History & Lore


From the History of Carver Massachusetts Historical Review 1637-1910

by Henry S Griffith 1913

The Weweantic rising at Swan Hold and flowing across the town in a southwesterly course, with its great tributary, the Crane Brook, drains the larger half of the town. Wenham Brook, which flows from Wenham Pond southerly; Horseneck brook, flowing from the Center swamp easterly; Causeway brook, flowing from a swamp on the Wenham road southerly; Beaver Dam brook, flowing from Beaver Dam pond westerly; Cedar brook, running westerly from the Cedar swamp; two brooks flowing out of New Meadows westerly; a blind brook flowing westerly from No-Bottom pond, and Atwood brook, flowing southwesterly from Bates pond, all add to the majesty of the Weweantic.

With the exception of East Head, West Head and the swamps on the Wareham-Carver town line, the Crane brook drains the territory south of cedar swamp, including the southerly section of the swamp itself. This stream from Federal ponds southwesterly, pouring its accumulated waters into the Weweantic just before it leaves town. Dunhamís pond sends its surplus water down the Crane brook either directly through a short brook that connects its easterly shore, or indirectly through Tilsonís brook, which flows from the cedar swamp southwesterly into Sampsonís pond. This pond also receives water from New Meadows country through a brook that crosses Rochester road east of Union church, and sends its surplus to the Crane brook through its southerly outlet, Sampsonís brook.

Cedar pond and Clear pond are closely related and connect with Crane brook through the westerly outlet, more or less blind, that makes through the pond southwesterly. Indian brook, rising in the Indian swamp and running southerly, fed itself by a brook running from near the southwesterly point of Sampsonís pond, adds to the waters of the Crane brook.

East Head brook, running from East Head and West Head brook, running from white springs, give rise to the Wankinquoah, which drains the swamps in that region and empties its waters into Tihonet pond. The swamps in the extreme southerly section of town also drain into Tihonet pond through Mosquito brook. Rose brook has its source in these swamps, but drains but a small part of them.

Cooperís, Johnís, Triangle, Gouldís Bottom and Barrettís ponds have no outlets.

The large area of the town sparsely populated, with numerous ponds, streams and jungles, unite to make the territory a favored breeding ground of the fish, animals and birds that thrive in this latitude.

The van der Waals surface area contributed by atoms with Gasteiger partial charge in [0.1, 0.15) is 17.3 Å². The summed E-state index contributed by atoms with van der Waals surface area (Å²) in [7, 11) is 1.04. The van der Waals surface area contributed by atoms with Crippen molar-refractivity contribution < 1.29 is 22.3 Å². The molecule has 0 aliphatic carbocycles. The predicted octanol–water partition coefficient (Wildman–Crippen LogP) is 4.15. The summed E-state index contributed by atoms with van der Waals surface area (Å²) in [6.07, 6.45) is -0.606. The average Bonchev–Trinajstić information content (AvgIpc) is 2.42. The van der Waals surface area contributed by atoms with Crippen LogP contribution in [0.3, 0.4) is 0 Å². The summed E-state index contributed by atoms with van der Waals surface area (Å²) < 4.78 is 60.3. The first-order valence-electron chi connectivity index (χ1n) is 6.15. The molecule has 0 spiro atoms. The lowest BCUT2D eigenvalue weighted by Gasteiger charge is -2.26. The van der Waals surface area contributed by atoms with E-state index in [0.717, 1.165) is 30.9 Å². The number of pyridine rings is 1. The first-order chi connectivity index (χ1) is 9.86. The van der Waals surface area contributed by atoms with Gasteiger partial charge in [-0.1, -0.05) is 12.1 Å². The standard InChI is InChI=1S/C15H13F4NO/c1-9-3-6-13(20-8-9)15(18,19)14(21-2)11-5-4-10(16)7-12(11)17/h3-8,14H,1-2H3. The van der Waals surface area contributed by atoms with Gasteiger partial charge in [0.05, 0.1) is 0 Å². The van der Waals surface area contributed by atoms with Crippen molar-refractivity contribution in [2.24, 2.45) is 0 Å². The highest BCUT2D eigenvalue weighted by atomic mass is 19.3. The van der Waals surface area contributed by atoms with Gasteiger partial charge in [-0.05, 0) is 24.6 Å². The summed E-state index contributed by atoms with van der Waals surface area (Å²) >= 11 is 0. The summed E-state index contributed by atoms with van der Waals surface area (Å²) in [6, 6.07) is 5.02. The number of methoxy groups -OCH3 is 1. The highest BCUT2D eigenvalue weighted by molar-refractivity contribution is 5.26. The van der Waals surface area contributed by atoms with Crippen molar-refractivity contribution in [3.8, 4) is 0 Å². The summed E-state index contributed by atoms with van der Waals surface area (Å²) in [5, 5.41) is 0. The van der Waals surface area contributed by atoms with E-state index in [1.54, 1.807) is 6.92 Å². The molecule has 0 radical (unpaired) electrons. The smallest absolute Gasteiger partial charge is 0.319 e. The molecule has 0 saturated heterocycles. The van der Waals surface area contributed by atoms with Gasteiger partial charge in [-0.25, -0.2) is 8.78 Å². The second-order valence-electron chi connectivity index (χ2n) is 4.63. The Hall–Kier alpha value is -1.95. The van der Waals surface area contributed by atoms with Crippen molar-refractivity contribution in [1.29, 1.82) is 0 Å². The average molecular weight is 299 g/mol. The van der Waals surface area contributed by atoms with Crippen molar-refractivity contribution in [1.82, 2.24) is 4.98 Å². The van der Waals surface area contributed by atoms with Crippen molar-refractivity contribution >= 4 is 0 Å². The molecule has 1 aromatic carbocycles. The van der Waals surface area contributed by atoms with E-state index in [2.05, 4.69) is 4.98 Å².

Fish formed a staple article of food for the early settlers and in the days of the first residents the industry developed three fish weirs. Sampsonís and Dotyís ponds were breeding places for herrings until their egress and ingress was closed by the development of manufacturing along the Weweantic river. These ponds were also stocked with white perch, a valued food fish until the specie was landlocked, since which it has so far degenerated as to become nearly worthless. During the latter half of the 19th century some of the ponds were stocked with black bass and that species has become the most valuable for food. The list of fresh water fish that have always thrived would include pickerel, red perch, shiners, white fish, roaches, hornpouts, and brook trout.

Deer, the largest of our wild animals, find favorable conditions. Through persistent hunting they were exterminated in the latter half of the 19th century but under the protection of the law they regained a foot hold and the opening days of the 20th century found them so numerous as to be actually depredatious.

The first settlers found beavers and wolves in abundance. The former were highly prized for commercial reasons and quickly exterminated while war was declared on the latter also for well known reasons and they to disappeared. Foxes and skunks have ever been regarded with suspicion and while they have never had protection of the law they still thrive. Being valued for their furs there is a double motive for destroying them and the persistency in which they hold their own is creditable to their cunning. Other animals which are valued for their furs, but which appear to be disappearing are otters, minks, raccoons, muskrats and weasels.

The woods once teemed with hare and rabbits, but these are liable to be extinct. The destruction of their breeding places in the process of cranberry bog construction is the main cause of the extermination of this game, with increasing population, forest fires and persistent hunting as contributing factors. Gray squirrels, red squirrels and chipmunks are undiminished.

The first settlers declared war on crows, crow blackbirds and red birds (brown thrashers) in the interest of their corn fields, but in spite of these inconveniences the birds are with us yet and as we get better acquainted with them we rejoice that they have not been exterminated.